• 15.
    Lindgren, Lenita
    et al.
    Umeå University, Faculty of Medicine, Department of Nursing. Umeå University, Faculty of Medicine, Department of Surgical and Perioperative Sciences, Anaesthesiology.
    Westling, Göran
    Umeå University, Faculty of Medicine, Department of Integrative Medical Biology (IMB), Physiology.
    Brulin, Christine
    Umeå University, Faculty of Medicine, Department of Nursing.
    Lehtipalo, Stefan
    Umeå University, Faculty of Medicine, Department of Surgical and Perioperative Sciences, Anaesthesiology.
    Andersson, Micael
    Umeå University, Faculty of Medicine, Umeå Centre for Functional Brain Imaging (UFBI). Umeå University, Faculty of Medicine, Department of Integrative Medical Biology (IMB), Physiology.
    Nyberg, Lars
    Umeå University, Faculty of Medicine, Umeå Centre for Functional Brain Imaging (UFBI). Umeå University, Faculty of Medicine, Department of Integrative Medical Biology (IMB), Physiology. Umeå University, Faculty of Medicine, Department of Radiation Sciences, Diagnostic Radiology.
    Pleasant human touch is represented in pregenual anterior cingulate cortex2012In: NeuroImage, ISSN 1053-8119, E-ISSN 1095-9572, Vol. 59, no 4, p. 3427-3432Article in journal (Refereed)
    Abstract [en]

    Touch massage (TM) is a form of pleasant touch stimulation used as treatment in clinical settings and found to improve well-being and decrease anxiety, stress, and pain. Emotional responses reported during and after TM have been studied, but the underlying mechanisms are still largely unexplored. In this study, we used functional magnetic resonance (fMRI) to test the hypothesis that the combination of human touch (i.e. skin-to-skin contact) with movement is eliciting a specific response in brain areas coding for pleasant sensations. The design included four different touch conditions; human touch with or without movement and rubber glove with or without movement. Force (2.5N) and velocity (1.5cm/s) were held constant across conditions. The pleasantness of the four different touch stimulations was rated on a visual analog scale (VAS-scale) and human touch was rated as most pleasant, particularly in combination with movement. The fMRI results revealed that TM stimulation most strongly activated the pregenual anterior cingulate cortex (pgACC). These results are consistent with findings showing pgACC activation during various rewarding pleasant stimulations. This area is also known to be activated by both opioid analgesia and placebo. Together with these prior results, our finding furthers the understanding of the basis for positive TM treatment effects.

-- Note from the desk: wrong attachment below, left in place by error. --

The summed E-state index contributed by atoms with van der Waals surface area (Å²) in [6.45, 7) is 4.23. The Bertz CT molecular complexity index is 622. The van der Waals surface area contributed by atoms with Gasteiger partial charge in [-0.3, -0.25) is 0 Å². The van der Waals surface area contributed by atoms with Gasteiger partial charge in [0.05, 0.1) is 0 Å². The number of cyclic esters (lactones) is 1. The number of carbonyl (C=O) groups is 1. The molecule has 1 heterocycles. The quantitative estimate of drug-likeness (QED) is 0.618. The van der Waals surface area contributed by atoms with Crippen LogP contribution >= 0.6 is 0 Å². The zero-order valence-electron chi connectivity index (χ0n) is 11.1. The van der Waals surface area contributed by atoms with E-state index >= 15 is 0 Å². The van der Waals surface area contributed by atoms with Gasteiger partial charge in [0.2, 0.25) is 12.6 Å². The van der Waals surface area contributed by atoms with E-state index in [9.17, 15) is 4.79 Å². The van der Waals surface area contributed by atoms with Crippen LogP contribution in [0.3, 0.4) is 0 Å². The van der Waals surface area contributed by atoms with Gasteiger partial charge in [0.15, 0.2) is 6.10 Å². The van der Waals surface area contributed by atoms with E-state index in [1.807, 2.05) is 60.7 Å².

• 16.
    Marklund, Petter
    et al.
    Umeå University, Faculty of Social Sciences, Department of Psychology. Umeå University, Faculty of Medicine, Department of Integrative Medical Biology (IMB), Physiology.
    Fransson, P.
    Cognitive Neurophysiology Research Group, Department of Clinical Neuroscience, Karolinska Institute, Sweden.
    Cabeza, R.
    Center for Cognitive Neuroscience, Duke University, USA.
    Larsson, Anne
    Umeå University, Faculty of Medicine, Department of Radiation Sciences, Radiation Physics.
    Ingvar, M.
    Cognitive Neurophysiology Research Group, Department of Clinical Neuroscience, Karolinska Institute, Sweden.
    Nyberg, Lars
    Umeå University, Faculty of Medicine, Department of Integrative Medical Biology (IMB), Physiology. Umeå University, Faculty of Medicine, Department of Radiation Sciences, Diagnostic Radiology.
    Unity and diversity of tonic and phasic executive control in episodic and working memory2007In: NeuroImage, ISSN 1053-8119, E-ISSN 1095-9572, Vol. 36, no 4, p. 1361-1373Article in journal (Refereed)
    Abstract [en]